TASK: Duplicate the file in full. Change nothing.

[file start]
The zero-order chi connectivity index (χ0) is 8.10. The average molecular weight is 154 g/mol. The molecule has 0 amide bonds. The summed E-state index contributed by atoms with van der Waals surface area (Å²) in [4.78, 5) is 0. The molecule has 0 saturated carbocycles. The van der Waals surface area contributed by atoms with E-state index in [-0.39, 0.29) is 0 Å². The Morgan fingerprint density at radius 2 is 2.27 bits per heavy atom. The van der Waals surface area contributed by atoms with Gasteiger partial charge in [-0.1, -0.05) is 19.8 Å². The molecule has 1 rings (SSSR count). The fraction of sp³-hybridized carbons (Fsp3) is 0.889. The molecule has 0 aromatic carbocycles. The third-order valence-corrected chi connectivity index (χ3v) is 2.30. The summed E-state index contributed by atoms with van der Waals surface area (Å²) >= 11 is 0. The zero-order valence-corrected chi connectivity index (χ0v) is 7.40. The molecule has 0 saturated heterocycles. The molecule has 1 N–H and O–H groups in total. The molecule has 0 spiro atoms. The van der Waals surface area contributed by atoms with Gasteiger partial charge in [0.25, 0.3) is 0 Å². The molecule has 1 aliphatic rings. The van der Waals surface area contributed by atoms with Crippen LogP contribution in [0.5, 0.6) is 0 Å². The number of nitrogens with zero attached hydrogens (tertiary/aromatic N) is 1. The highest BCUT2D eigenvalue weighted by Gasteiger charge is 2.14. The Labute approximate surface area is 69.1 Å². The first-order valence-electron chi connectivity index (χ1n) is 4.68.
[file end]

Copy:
The zero-order chi connectivity index (χ0) is 8.10. The average molecular weight is 154 g/mol. The molecule has 0 amide bonds. The summed E-state index contributed by atoms with van der Waals surface area (Å²) in [4.78, 5) is 0. The molecule has 0 saturated carbocycles. The van der Waals surface area contributed by atoms with E-state index in [-0.39, 0.29) is 0 Å². The Morgan fingerprint density at radius 2 is 2.27 bits per heavy atom. The van der Waals surface area contributed by atoms with Gasteiger partial charge in [-0.1, -0.05) is 19.8 Å². The molecule has 1 rings (SSSR count). The fraction of sp³-hybridized carbons (Fsp3) is 0.889. The molecule has 0 aromatic carbocycles. The third-order valence-corrected chi connectivity index (χ3v) is 2.30. The summed E-state index contributed by atoms with van der Waals surface area (Å²) >= 11 is 0. The zero-order valence-corrected chi connectivity index (χ0v) is 7.40. The molecule has 0 saturated heterocycles. The molecule has 1 N–H and O–H groups in total. The molecule has 0 spiro atoms. The van der Waals surface area contributed by atoms with Gasteiger partial charge in [0.25, 0.3) is 0 Å². The molecule has 1 aliphatic rings. The van der Waals surface area contributed by atoms with Crippen LogP contribution in [0.5, 0.6) is 0 Å². The number of nitrogens with zero attached hydrogens (tertiary/aromatic N) is 1. The highest BCUT2D eigenvalue weighted by Gasteiger charge is 2.14. The Labute approximate surface area is 69.1 Å². The first-order valence-electron chi connectivity index (χ1n) is 4.68.